I rode the trail 12/06/18 and it’s a great ride even at 40 degree temperatures.
I 'm not really sure that this this should be listed as a trail in its own right. This is really just an extension of the existing Legacy Trail. The signage along the trail actually designates it as the Legacy Trail. However, that should not be taken as a complaint. This portion represents another step toward bringing the Legacy Trail into downtown Lexington. I am hopeful that the other extensions will be coming soon.
While on a road trip we stayed in Paducah and rode this greenway. The first 1 3/4 is gravel and is nice and shady. Then it turns into a beautiful paved section until it ends. The paved section is mostly open so it is pretty hot during the warm months. We hope that more will be added in the future since it is such a good area. Nice one to ride even if you are just traveling through!
We rode 28 miles on the Adkisson Greenbelt on Sat (9/15). We started on the west side at the Joe Ford Nature Center and ended 15 miles to the east at the Millers Mill Rd parking lot. The weather was mostly sunny with a high 91, so it was a pretty hot day. Overall it was an enjoyable ride, but the trail definitely had some minor issues in spots. I’ve laid out the good & the bad below.
The Good: Trail is paved, wide & in very good condition. Several opportunities for public restrooms & to refill water bottles. Lots of lakes & ponds on the eastern half. Benches are plentiful. Kentucky’s famous Moonlight BBQ restaurant is just a block off the trail (expect a wait). Trail passes by a few parks and hiking trails. Several trail heads offer multiple parking opportunities. Rental bikes available on the trail. Not a lot of bike traffic on the trail.
The Not So Good: There are a few major road crossings. You ride parallel to a few major roads in spots, so lots of traffic noise. Some very exposed areas and no shade in some spots. Most importantly, there is signage, but it is small and missing in some critical spots, making the trail hard to follow. Specifically, when traveling west to east, after crossing the light at Parrish Ave, turn right on the side walk then left at Old National Bank (there is not a sign there). Also, when crossing Carter Avenue, you will see a sign for the bike lane straight ahead on Tamarack Rd. Do not follow it! After you cross at the light, immediately turn right onto the sidewalk on Carter Rd and follow it down a few blocks until the trail makes a left turn.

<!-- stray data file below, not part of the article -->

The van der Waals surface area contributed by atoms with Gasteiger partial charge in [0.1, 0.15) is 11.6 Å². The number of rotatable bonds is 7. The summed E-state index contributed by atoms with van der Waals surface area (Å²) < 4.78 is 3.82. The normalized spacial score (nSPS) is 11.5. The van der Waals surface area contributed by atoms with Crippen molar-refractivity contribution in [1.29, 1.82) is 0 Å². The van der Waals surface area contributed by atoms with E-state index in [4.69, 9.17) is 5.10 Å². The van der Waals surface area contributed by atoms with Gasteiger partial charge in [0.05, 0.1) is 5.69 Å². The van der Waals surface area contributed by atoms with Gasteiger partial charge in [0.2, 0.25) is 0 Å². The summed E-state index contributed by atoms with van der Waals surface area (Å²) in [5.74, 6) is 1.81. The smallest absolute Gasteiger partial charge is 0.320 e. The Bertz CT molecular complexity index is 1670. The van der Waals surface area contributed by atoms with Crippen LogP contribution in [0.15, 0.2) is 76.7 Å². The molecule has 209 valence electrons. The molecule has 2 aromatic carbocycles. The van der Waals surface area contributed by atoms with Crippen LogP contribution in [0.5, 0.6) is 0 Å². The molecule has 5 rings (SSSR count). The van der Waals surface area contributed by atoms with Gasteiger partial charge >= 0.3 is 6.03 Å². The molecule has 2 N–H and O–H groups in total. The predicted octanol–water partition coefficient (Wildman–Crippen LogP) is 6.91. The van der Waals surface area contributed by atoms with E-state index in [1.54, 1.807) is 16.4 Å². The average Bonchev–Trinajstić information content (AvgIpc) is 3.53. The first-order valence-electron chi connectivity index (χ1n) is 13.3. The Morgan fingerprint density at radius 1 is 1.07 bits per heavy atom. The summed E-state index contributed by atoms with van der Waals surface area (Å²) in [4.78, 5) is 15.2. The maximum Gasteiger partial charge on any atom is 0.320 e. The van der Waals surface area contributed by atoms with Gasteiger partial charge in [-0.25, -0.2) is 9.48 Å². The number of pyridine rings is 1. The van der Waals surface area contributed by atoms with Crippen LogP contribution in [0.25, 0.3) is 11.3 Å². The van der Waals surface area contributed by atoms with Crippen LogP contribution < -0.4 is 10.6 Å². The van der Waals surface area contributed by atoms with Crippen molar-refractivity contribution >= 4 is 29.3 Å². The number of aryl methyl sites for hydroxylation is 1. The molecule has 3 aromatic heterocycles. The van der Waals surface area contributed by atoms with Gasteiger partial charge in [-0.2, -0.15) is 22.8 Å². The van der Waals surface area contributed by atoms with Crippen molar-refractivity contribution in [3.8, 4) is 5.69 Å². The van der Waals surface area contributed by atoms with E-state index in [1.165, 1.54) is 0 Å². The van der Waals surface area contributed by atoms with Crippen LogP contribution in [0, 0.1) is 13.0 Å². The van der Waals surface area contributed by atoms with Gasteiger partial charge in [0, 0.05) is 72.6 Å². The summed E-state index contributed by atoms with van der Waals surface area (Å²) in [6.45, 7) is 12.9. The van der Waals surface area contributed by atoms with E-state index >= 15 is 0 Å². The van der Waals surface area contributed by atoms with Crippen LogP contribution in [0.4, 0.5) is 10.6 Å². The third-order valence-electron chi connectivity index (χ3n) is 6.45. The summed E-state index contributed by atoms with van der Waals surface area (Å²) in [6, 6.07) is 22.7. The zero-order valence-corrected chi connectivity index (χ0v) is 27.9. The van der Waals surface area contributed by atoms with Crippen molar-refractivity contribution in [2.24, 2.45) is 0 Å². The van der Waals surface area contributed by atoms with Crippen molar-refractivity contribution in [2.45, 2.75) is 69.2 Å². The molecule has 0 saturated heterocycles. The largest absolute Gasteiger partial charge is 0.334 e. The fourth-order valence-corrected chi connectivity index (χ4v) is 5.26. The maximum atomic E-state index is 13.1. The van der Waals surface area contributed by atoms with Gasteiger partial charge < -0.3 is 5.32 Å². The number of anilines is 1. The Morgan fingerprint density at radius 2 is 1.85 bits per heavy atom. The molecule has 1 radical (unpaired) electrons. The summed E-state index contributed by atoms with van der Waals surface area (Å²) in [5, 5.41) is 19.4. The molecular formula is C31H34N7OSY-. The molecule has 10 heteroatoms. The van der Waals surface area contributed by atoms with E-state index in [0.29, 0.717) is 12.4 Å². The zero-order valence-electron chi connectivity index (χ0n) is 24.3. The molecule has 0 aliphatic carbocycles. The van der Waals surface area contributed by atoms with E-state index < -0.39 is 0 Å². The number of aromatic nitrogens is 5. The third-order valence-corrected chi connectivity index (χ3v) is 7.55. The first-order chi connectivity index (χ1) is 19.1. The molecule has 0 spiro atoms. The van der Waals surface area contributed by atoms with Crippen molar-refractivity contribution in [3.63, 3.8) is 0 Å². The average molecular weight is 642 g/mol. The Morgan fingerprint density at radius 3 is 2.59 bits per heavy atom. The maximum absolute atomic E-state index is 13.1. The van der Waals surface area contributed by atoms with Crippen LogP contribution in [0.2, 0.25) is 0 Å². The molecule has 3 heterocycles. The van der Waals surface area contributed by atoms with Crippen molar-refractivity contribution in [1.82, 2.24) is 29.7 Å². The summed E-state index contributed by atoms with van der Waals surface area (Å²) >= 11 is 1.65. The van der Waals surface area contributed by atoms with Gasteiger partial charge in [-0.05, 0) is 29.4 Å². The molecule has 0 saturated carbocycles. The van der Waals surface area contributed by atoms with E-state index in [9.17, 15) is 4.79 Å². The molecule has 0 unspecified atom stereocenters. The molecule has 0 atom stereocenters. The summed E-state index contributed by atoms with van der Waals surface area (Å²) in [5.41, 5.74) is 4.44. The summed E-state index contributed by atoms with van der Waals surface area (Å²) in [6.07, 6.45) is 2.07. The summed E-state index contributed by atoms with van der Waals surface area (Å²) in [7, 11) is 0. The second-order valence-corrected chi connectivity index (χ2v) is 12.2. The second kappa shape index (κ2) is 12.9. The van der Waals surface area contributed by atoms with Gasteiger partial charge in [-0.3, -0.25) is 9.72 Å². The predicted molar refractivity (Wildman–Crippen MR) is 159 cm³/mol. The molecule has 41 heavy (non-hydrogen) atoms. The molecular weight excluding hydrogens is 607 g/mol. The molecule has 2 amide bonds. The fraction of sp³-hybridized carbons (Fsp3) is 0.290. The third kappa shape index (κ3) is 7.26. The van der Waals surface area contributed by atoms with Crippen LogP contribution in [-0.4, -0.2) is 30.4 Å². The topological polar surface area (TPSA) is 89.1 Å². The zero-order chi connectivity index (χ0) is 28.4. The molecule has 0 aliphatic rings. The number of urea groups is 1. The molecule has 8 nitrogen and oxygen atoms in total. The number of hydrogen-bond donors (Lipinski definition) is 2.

Know Before You Go: I recommend riding east to west. The signage is better in that direction and easier to follow. There is a large pipe across the trail on the south end of Fishers park. You will need to lift your bike over the pipe.
Rating: This is definitely not a destination trail, more of a trail you’d stop to ride en route to somewhere else or if you are local. Due to signage issues, road crossings & noise, and not a lot to see on the trail, I’d give this trail a 6/10.
Rode this trail today. We had planned to ride end to end but without signs we only got 10 miles in and had to turn around. Until we got home and really looked at a map online we had no clue of the turn we missed. Trying again next week! Awesome surface, mostly flat, plenty of benches and rest stops with water fountains if needed. Wish we lived closer than an hour away. I would ride there daily.
We split the Parklands of Floyds Fork trail section of the Loop into two days; arriving late Saturday we rode north from Pope Lick Park to Miles Garden, approx. 13 miles O&B. We unloaded at the park; a very safe & secure area with lots of cyclist. The north section of the trail starts out switching back uphill then meandering through a flat section to another uphill switchback section at the trailhead. We stayed the evening at an idyllically turreted B&B just east of the park and enjoyed a great meal at an upscale mussel & burger restaurant in Jeffersontown.
On Sunday, we rode south to Broad Run Park, approx. 28 miles O&B. This south section of the trail starts out relatively flat but does gradually leads to more challenging grades (incredibly fun downhills). Make sure you stop at the overlook to view where you rode, the B-F Silo. Post ride lunch was at a great mac & pizza joint in downtown Jeffersontown.
This is a beautiful, well maintained, multiple use (kayaking next) trail through park lands, creek sides and hilly woods. All of Louisville should be proud of this privately supported park and thanks for sharing with our family!
Rode from Turkey Run trailhead all the way north to Beckley Creek Park. Agree completely with previous review by davemarshall. It's just beautiful and on a hot day the numerous shelters and water fountains are very welcome.
To me, the only negative is that the trail is almost entirely concrete slabs, which means cracks between every slab. Every third or fourth one is wider than the others and so I really felt them as I rode over thousands of them. Many of those cracks have the remains of what looked to be a rubber-like padding, but they have deteriorated to the point of ineffectiveness now. Now, this may not even bother you and I did get used to it to some degree. And the faster you go, the less you'll feel them. But for me, it was the only drawback. Even if you think it might bother you somewhat, it shouldn't stop you from riding this beautiful, unique trail.